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I was visited by grief this weekend

A grief narrative by Laura Quiros

I was visited by Grief this weekend. It comes when it wants to. Often times unexpected. But if I think about it, as I am right now, there is a pattern to when Grief likes to show up. It usually stops by when the house is quiet, my girls are away with friends enjoying their lives. Grief likes dusk, the time of day when the world is in a place of liminality, the day is not over and the night has not arrived yet.

Grief does not beckon me to bed or outside to take a walk, it gently pulls me to the mantel in my dining room where my mom’s ashes are still packed tightly away in the box they arrived in last June 2021. Right next to the wooden box of my mom’s ashes is a wicker basket filled with cards from her memorial, the girls’ school pictures, a beaded necklace from Carla’s’ 14th birthday party, and her cell phone. There is a candle on the mantel that I light almost every day, as a way to welcome her in, and dried flowers next to my bat mitzvah picture of me and her and of the 4 generations of women-me, my mom, my nana and my bubby.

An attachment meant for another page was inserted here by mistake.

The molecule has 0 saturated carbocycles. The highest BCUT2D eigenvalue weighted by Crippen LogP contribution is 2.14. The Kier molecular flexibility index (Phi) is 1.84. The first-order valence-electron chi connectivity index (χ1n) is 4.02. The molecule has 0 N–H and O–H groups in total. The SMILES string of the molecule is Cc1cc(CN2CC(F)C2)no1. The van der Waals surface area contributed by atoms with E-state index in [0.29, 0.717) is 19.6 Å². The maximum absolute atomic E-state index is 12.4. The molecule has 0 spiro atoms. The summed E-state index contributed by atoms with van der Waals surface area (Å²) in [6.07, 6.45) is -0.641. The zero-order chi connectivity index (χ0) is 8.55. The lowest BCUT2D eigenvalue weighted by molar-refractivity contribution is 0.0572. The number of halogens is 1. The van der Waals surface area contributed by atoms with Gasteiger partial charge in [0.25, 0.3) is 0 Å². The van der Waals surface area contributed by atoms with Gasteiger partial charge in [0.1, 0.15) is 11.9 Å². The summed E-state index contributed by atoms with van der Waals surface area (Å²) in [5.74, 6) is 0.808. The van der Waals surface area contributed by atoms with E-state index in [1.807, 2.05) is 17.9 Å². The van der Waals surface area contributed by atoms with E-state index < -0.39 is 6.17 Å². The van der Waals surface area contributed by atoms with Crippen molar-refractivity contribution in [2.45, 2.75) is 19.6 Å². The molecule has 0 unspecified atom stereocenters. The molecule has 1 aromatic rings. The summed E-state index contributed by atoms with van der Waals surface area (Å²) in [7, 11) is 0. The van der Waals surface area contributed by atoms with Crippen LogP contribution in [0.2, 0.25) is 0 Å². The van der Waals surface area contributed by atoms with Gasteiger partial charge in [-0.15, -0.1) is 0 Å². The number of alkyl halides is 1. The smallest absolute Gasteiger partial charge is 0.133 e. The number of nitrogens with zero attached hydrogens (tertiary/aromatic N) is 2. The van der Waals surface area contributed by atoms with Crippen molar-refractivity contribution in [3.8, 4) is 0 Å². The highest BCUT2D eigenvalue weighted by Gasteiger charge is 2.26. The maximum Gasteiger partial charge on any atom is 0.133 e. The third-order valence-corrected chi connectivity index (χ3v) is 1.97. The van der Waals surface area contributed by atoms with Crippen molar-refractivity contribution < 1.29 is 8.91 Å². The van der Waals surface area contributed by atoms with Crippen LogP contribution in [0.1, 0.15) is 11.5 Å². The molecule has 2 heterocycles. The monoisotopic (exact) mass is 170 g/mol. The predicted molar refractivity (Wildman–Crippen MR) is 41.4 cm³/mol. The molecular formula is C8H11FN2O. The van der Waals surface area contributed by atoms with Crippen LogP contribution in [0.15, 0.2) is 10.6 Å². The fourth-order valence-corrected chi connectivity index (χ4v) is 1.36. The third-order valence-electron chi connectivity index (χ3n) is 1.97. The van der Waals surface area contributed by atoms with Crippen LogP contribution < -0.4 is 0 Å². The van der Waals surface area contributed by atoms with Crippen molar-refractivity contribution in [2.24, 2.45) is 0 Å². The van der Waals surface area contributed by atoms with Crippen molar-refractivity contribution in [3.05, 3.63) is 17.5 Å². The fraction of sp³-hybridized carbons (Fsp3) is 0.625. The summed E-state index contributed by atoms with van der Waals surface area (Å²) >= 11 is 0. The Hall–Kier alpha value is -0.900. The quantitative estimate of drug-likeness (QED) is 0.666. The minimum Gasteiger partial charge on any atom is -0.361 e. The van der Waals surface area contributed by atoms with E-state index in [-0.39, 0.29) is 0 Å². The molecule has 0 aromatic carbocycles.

Grief invites me to sit in a chair right next to that mantel and then it lays on me like a weighted blanket, all encompassing, heavy and warm. Memories surface, and instead of pushing them away I focus on them. Grief pulses through my body, reminding me of those moments of joy and pain, of laughter and tears and I feel very alone, untethered, and so I cry. The feeling of “untetheredness” is interesting to me because it sits in a complicated place of freedom and of fear. I am untethered from the generations of intergenerational trauma and from the ways that my family of origin operated; lies, decent, abuse; yet I am also alone in this new place of freedom from that. I am left to create my own, which is both terrifying and exhilarating. And so, I think about what is it that I have inherited, that I want to nurture-the warmth in my mom’s touch, her innate care taking ability, the way she remembered your favorite desserts and showed up with them, her love of reading and processing, her cooking, her culture and her love for humanity.

Grief usually stays for the rest of the night finding solace in my body, mind, spirit and soul. Sometimes Grief peters out slowly during the course of the next day, the heavy blanket starts to lift, the intensity of the images and memories start to fade, I can see and hear my girls again in all their glory and I’m okay knowing that Grief will be back.
- Laura Quiros